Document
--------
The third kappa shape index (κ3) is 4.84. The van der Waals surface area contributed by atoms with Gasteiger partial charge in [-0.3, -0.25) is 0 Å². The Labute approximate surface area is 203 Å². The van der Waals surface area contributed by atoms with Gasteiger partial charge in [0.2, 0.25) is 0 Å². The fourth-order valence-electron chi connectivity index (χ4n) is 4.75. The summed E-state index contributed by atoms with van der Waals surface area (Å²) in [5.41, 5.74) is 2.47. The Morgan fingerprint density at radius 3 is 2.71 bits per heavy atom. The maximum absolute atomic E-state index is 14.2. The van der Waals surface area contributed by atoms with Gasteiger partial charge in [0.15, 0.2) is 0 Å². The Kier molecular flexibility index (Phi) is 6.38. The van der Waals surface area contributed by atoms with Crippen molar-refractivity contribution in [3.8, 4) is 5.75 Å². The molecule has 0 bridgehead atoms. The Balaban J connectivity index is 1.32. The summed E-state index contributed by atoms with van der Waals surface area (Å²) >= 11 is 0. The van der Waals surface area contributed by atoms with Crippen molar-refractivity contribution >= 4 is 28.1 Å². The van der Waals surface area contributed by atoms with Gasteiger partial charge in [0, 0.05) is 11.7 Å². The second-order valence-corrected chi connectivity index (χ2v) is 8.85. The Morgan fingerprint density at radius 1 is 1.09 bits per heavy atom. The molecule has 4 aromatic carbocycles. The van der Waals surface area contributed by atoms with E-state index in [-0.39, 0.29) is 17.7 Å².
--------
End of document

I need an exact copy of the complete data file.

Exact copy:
The third kappa shape index (κ3) is 4.84. The van der Waals surface area contributed by atoms with Gasteiger partial charge in [-0.3, -0.25) is 0 Å². The Labute approximate surface area is 203 Å². The van der Waals surface area contributed by atoms with Gasteiger partial charge in [0.2, 0.25) is 0 Å². The fourth-order valence-electron chi connectivity index (χ4n) is 4.75. The summed E-state index contributed by atoms with van der Waals surface area (Å²) in [5.41, 5.74) is 2.47. The Morgan fingerprint density at radius 3 is 2.71 bits per heavy atom. The maximum absolute atomic E-state index is 14.2. The van der Waals surface area contributed by atoms with Gasteiger partial charge in [0.15, 0.2) is 0 Å². The Kier molecular flexibility index (Phi) is 6.38. The van der Waals surface area contributed by atoms with Crippen molar-refractivity contribution in [3.8, 4) is 5.75 Å². The molecule has 0 bridgehead atoms. The Balaban J connectivity index is 1.32. The summed E-state index contributed by atoms with van der Waals surface area (Å²) >= 11 is 0. The van der Waals surface area contributed by atoms with Crippen molar-refractivity contribution >= 4 is 28.1 Å². The van der Waals surface area contributed by atoms with Gasteiger partial charge in [0, 0.05) is 11.7 Å². The second-order valence-corrected chi connectivity index (χ2v) is 8.85. The Morgan fingerprint density at radius 1 is 1.09 bits per heavy atom. The molecule has 4 aromatic carbocycles. The van der Waals surface area contributed by atoms with E-state index in [-0.39, 0.29) is 17.7 Å².